our 90-second case for good change governance

You have decided to invest in that all-important change. There is an urge to dive straight in but there is a real benefit in pausing to consider the importance of ‘change governance’.

The governance of change centres on the value extracted from stating a clear strategy at the outset through to realising the benefits from the delivery of agreed outcomes.

The design and application of robust governance and the professional management of change are Board-level accountabilities and come at a cost – for example, governance needs to be fit-for-purpose, clear and communicated, it requires professional leadership that implements and devolves accountability and values honest reporting.

What is often hidden however are the costs of poor or no change governance, examples of which include:

lack of clarity over who is in charge and/or accountable for what;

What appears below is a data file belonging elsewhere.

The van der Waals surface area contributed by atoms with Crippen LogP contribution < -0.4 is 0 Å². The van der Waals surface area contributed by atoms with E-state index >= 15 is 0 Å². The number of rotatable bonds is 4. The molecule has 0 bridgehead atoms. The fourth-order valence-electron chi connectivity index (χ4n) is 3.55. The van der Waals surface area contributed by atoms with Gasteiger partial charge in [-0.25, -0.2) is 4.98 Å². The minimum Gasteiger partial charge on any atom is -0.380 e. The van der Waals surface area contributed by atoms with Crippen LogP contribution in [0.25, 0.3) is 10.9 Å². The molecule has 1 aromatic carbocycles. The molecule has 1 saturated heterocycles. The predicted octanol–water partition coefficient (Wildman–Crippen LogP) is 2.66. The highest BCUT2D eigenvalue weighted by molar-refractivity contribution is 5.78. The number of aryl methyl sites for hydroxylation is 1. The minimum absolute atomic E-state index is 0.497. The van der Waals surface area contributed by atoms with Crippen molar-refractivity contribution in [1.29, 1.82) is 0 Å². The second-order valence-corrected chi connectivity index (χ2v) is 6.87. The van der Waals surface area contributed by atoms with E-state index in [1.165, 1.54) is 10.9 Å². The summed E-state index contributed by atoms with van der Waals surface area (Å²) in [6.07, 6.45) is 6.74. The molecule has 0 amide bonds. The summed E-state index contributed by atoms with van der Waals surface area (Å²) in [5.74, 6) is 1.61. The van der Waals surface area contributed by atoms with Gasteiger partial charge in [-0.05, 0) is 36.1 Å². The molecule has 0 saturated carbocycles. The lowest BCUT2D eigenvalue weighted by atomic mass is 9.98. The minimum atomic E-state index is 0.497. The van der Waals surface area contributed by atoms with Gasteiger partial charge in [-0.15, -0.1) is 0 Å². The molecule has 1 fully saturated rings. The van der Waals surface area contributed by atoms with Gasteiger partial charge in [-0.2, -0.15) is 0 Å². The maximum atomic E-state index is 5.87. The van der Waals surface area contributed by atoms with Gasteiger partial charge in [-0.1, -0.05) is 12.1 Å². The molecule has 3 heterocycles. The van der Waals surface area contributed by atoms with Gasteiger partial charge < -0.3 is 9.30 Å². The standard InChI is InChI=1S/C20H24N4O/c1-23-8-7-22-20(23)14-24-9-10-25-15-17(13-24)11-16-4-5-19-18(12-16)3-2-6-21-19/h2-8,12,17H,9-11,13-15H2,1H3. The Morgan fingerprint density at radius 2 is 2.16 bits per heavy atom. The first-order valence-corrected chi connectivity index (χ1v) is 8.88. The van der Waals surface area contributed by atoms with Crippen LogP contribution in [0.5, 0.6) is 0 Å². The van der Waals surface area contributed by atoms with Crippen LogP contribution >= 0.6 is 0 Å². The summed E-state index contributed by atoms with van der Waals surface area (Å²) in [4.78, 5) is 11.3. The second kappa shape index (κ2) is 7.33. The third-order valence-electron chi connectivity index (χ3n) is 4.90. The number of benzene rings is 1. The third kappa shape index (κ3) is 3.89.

forgetting, ignoring, debating or reversing decisions already made;
inaction due to inconsistent understanding of who is authorised to make decisions;
in-fighting between colleagues or groups for political or similar gain;
lack of understanding of interdependencies in the work of different colleagues or groups;
fire-fighting of emerging issues that may otherwise have been planned for and mitigated;
no reliable method for measuring progress and controlling the impacts of ‘in-flight’ changes

The costs of delay to and/or quality of the implemented change often far outweigh the cost of good change governance.

In other words, good change governance offers speed, efficiency and effectiveness in designing and executing change. It embeds an impactful blend of empowerment, visibility and control, which can benefit a business time and time again if your chosen change professional truly understands the value of transferring knowledge as well as delivering your strategic change outcomes.

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